In heaven the triune God will get all the credit for salvation. Here man wants a part of it. The way some men discount the power of God in election, they seem to think the song they will be singing in heaven will be somewhat as follows: “Praise God for His work of election! Praise the Son for His work of redemption! Praise the Spirit for His work of regeneration! Praise the missionary board for sending the preacher to me! Praise the preacher for coming and preaching the gospel to me! Praise me for receiving the gospel and thereby becoming saved!” You can readily see that here the work of the preacher or the sinner is fully as important as the works of the Father, Son, and Holy Spirit. No matter where the breakdown occurs, salvation is thwarted if one of the above parties fails to do his part.
But, praise God, salvation is not left up to man. It is the work of God, Who makes no mistakes, and will have ALL the praise!
There won’t be any songs like the above sung in heaven. The so-called “soul-winners” will have to give way before the God of Heaven. The heavenly chorus will give all the praise to the one who actually wrought salvation.
“And they sung a new song, saying, Thou art worthy to take the book, and to open the seals thereof: for Thou wast slain, and hast redeemed us to God by Thy blood out of every kindred, and tongue, and people, and nation…”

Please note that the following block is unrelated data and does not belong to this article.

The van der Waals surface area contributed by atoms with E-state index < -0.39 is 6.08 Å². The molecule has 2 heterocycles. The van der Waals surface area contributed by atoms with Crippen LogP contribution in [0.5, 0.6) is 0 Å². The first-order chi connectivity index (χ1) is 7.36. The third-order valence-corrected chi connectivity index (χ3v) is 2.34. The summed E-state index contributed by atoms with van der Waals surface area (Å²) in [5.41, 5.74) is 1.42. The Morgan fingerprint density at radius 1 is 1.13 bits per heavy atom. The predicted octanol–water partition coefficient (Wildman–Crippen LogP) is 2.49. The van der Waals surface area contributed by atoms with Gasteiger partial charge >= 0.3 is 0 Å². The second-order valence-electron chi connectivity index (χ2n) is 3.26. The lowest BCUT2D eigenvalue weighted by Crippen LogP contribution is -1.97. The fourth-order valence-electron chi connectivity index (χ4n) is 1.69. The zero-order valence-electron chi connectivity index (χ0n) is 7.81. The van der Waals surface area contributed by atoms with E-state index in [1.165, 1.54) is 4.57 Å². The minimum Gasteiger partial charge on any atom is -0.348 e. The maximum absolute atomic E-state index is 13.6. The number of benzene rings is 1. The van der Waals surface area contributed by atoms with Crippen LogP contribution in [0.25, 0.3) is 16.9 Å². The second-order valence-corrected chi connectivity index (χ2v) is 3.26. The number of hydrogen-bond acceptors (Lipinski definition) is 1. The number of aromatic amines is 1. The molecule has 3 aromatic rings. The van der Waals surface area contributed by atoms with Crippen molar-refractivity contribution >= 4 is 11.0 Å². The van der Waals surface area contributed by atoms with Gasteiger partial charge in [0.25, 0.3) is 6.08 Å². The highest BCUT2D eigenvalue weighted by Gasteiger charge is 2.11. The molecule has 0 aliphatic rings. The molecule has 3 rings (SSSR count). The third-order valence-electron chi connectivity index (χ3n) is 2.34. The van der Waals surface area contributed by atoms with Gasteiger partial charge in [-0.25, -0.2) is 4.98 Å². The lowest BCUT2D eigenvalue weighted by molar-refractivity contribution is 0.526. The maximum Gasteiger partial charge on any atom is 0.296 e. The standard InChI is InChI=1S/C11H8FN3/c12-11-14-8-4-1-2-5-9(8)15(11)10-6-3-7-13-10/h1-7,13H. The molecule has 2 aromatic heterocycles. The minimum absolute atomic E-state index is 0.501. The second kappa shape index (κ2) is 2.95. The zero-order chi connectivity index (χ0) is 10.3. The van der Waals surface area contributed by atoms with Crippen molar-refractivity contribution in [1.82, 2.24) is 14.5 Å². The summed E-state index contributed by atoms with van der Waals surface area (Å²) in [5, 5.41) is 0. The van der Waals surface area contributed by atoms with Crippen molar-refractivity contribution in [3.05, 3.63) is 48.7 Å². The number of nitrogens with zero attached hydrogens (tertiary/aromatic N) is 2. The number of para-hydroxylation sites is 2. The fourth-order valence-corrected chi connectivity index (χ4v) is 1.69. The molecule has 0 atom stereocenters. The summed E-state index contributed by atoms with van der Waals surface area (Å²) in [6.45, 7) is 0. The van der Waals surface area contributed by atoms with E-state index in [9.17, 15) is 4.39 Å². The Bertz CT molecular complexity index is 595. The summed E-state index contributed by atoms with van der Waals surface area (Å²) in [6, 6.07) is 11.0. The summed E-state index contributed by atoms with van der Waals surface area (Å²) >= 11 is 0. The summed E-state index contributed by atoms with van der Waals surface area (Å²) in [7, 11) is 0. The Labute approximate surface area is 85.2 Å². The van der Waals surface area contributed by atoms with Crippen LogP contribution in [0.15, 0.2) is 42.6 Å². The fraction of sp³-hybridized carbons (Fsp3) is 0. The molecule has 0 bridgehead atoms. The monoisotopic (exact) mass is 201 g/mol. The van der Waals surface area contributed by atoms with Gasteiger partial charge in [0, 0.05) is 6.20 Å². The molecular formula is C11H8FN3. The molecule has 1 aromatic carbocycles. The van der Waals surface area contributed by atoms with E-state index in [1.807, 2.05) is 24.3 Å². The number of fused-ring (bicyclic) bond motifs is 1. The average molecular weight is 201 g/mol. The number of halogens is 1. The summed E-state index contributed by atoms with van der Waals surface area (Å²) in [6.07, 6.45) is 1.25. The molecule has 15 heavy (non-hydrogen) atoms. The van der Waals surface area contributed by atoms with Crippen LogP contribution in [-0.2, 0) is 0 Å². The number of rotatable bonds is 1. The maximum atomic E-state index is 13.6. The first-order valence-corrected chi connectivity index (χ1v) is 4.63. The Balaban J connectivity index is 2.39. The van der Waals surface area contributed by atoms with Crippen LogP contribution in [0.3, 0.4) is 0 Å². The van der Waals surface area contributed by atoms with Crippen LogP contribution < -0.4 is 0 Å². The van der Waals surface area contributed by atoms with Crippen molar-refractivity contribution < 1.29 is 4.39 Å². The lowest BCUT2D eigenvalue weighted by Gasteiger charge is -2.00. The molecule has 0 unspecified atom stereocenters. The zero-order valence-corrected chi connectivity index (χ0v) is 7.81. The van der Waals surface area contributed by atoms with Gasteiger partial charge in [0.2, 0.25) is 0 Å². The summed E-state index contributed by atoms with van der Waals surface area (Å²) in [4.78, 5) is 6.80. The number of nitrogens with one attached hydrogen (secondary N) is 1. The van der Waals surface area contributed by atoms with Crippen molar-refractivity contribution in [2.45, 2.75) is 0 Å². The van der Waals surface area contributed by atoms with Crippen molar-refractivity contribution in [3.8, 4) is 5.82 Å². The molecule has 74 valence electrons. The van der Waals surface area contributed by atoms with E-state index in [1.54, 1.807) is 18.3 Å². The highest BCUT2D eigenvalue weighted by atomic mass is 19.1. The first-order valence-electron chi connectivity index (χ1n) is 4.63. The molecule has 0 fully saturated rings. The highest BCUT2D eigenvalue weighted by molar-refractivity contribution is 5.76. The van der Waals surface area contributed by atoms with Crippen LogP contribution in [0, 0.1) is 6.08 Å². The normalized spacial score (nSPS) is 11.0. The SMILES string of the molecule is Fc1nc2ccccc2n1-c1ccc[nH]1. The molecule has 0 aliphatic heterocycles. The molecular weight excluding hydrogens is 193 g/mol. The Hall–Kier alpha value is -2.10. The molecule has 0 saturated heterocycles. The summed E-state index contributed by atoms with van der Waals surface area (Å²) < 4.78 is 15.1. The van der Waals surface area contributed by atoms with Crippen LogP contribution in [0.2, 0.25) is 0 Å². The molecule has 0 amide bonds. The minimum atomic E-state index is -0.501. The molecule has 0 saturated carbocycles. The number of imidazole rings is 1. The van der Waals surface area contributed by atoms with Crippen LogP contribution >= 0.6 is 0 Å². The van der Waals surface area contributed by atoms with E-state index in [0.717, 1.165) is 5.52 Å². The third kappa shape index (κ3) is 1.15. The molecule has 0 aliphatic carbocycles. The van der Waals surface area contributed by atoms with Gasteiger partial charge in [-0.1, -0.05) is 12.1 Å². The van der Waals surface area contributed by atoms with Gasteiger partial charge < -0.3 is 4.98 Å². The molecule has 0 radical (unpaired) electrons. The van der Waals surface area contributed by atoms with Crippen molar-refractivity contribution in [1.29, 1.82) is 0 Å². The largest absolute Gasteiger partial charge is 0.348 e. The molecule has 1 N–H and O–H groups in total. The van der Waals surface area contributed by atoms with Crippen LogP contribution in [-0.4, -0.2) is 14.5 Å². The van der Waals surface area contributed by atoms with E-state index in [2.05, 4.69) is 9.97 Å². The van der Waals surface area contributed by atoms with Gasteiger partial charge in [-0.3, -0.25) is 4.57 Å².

Some Objections Considered
What are some of those objections that are raised against the glorious teachings of God’s election?
First, and most horrible, there are some objections that contain charges against God Himself. These objections are not new, They have been raised as long as the doctrine has been preached and taught: even when it was taught by Christ and the apostles. There are two of these types of objections found in Romans 9. It would be well to examine these and observe the Apostle Paul’s inspired answer to them. Our answer today can be nothing but the same answer of inspiration.
“What shall we say then? Is there unrighteousness with God?”
“God forbid”. Our answer must be the same today if the foolish and sinful objection is raised that God is unfair because He chose some to salvation and left others out. The God of heaven and earth, Who has revealed Himself to us in many ways is incapable of committing wrong. The reasons He has given us in His word should be sufficient for us. Speculation on any further reasons is futile and sinful. Trying to limit God’s actions to our own notions of what we think would be right or wrong for Him to do is the very height of unenlightened presumption.
What are the reasons God has given us for His work of election?
1. “That He might make known the riches of His glory…” (Romans 9:23).
2. It is “according to the good pleasure of His will…” (Ephesians 1:5).
3. “To the praise of the glory of His grace…” (Ephesians 1:6).
We cannot go beyond these answers that are revealed in Scripture. If there are still questions that are unanswered to us we must bow in humility before the truth of Scripture.
If election is true then “Why doth He yet find fault? For who hath resisted His will?” (Romans 9:19).
The answer from scripture: